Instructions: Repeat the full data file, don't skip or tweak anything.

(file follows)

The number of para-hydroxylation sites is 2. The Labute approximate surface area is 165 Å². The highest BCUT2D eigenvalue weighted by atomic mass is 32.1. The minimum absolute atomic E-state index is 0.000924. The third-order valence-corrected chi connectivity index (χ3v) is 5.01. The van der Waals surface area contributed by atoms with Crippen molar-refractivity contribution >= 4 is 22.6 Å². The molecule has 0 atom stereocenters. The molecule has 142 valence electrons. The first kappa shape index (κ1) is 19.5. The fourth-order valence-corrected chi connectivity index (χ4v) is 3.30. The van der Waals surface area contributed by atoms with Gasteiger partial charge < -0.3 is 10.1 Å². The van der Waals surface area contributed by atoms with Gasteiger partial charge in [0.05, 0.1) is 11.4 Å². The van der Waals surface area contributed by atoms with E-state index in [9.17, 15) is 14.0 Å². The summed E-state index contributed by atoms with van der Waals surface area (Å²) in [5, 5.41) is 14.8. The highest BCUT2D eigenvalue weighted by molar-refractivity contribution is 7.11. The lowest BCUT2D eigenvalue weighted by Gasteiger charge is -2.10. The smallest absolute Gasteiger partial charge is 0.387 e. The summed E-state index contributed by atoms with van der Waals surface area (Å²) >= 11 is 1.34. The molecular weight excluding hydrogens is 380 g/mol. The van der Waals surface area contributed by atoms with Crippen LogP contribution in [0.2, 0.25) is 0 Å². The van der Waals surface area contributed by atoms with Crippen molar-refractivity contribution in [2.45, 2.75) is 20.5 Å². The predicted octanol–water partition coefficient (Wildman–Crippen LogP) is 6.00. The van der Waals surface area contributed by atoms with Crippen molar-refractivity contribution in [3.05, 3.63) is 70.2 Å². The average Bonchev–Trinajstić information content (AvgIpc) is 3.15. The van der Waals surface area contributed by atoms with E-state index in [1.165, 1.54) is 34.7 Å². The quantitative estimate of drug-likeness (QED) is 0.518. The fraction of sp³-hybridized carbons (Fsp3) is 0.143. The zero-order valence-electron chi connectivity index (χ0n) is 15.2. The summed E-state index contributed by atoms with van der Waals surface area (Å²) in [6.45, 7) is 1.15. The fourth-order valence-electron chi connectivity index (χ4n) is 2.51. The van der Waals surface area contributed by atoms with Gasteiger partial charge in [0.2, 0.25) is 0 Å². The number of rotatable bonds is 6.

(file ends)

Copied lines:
The number of para-hydroxylation sites is 2. The Labute approximate surface area is 165 Å². The highest BCUT2D eigenvalue weighted by atomic mass is 32.1. The minimum absolute atomic E-state index is 0.000924. The third-order valence-corrected chi connectivity index (χ3v) is 5.01. The van der Waals surface area contributed by atoms with Crippen molar-refractivity contribution >= 4 is 22.6 Å². The molecule has 0 atom stereocenters. The molecule has 142 valence electrons. The first kappa shape index (κ1) is 19.5. The fourth-order valence-corrected chi connectivity index (χ4v) is 3.30. The van der Waals surface area contributed by atoms with Gasteiger partial charge < -0.3 is 10.1 Å². The van der Waals surface area contributed by atoms with Gasteiger partial charge in [0.05, 0.1) is 11.4 Å². The van der Waals surface area contributed by atoms with E-state index in [9.17, 15) is 14.0 Å². The summed E-state index contributed by atoms with van der Waals surface area (Å²) in [5, 5.41) is 14.8. The highest BCUT2D eigenvalue weighted by molar-refractivity contribution is 7.11. The lowest BCUT2D eigenvalue weighted by Gasteiger charge is -2.10. The smallest absolute Gasteiger partial charge is 0.387 e. The summed E-state index contributed by atoms with van der Waals surface area (Å²) >= 11 is 1.34. The molecular weight excluding hydrogens is 380 g/mol. The van der Waals surface area contributed by atoms with Crippen LogP contribution in [0.2, 0.25) is 0 Å². The van der Waals surface area contributed by atoms with Crippen molar-refractivity contribution in [2.45, 2.75) is 20.5 Å². The predicted octanol–water partition coefficient (Wildman–Crippen LogP) is 6.00. The van der Waals surface area contributed by atoms with Crippen molar-refractivity contribution in [3.05, 3.63) is 70.2 Å². The average Bonchev–Trinajstić information content (AvgIpc) is 3.15. The van der Waals surface area contributed by atoms with E-state index in [1.165, 1.54) is 34.7 Å². The quantitative estimate of drug-likeness (QED) is 0.518. The fraction of sp³-hybridized carbons (Fsp3) is 0.143. The zero-order valence-electron chi connectivity index (χ0n) is 15.2. The summed E-state index contributed by atoms with van der Waals surface area (Å²) in [6.45, 7) is 1.15. The fourth-order valence-electron chi connectivity index (χ4n) is 2.51. The van der Waals surface area contributed by atoms with Gasteiger partial charge in [0.2, 0.25) is 0 Å². The number of rotatable bonds is 6.